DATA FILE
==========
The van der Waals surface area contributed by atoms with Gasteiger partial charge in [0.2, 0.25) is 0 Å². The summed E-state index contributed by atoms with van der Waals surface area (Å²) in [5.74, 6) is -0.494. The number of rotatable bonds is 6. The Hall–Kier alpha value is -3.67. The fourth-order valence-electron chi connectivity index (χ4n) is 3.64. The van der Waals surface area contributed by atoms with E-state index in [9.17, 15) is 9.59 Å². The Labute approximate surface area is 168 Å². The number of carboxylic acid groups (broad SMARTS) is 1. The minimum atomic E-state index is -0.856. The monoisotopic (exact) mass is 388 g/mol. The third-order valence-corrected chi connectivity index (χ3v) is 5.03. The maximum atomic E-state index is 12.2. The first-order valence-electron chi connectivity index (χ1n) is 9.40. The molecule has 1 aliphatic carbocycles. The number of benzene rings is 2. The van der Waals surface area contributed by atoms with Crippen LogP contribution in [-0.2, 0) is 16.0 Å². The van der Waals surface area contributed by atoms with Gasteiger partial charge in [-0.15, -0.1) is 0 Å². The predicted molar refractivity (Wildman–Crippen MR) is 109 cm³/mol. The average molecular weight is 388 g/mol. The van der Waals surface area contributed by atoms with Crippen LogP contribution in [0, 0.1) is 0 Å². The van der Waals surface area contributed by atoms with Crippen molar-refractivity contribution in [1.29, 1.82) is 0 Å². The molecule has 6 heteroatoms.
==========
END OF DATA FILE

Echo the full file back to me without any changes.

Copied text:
The van der Waals surface area contributed by atoms with Gasteiger partial charge in [0.2, 0.25) is 0 Å². The summed E-state index contributed by atoms with van der Waals surface area (Å²) in [5.74, 6) is -0.494. The number of rotatable bonds is 6. The Hall–Kier alpha value is -3.67. The fourth-order valence-electron chi connectivity index (χ4n) is 3.64. The van der Waals surface area contributed by atoms with E-state index in [9.17, 15) is 9.59 Å². The Labute approximate surface area is 168 Å². The number of carboxylic acid groups (broad SMARTS) is 1. The minimum atomic E-state index is -0.856. The monoisotopic (exact) mass is 388 g/mol. The third-order valence-corrected chi connectivity index (χ3v) is 5.03. The maximum atomic E-state index is 12.2. The first-order valence-electron chi connectivity index (χ1n) is 9.40. The molecule has 1 aliphatic carbocycles. The number of benzene rings is 2. The van der Waals surface area contributed by atoms with Crippen LogP contribution in [-0.2, 0) is 16.0 Å². The van der Waals surface area contributed by atoms with Gasteiger partial charge in [-0.15, -0.1) is 0 Å². The predicted molar refractivity (Wildman–Crippen MR) is 109 cm³/mol. The average molecular weight is 388 g/mol. The van der Waals surface area contributed by atoms with Crippen LogP contribution in [0, 0.1) is 0 Å². The van der Waals surface area contributed by atoms with Crippen molar-refractivity contribution in [1.29, 1.82) is 0 Å². The molecule has 6 heteroatoms.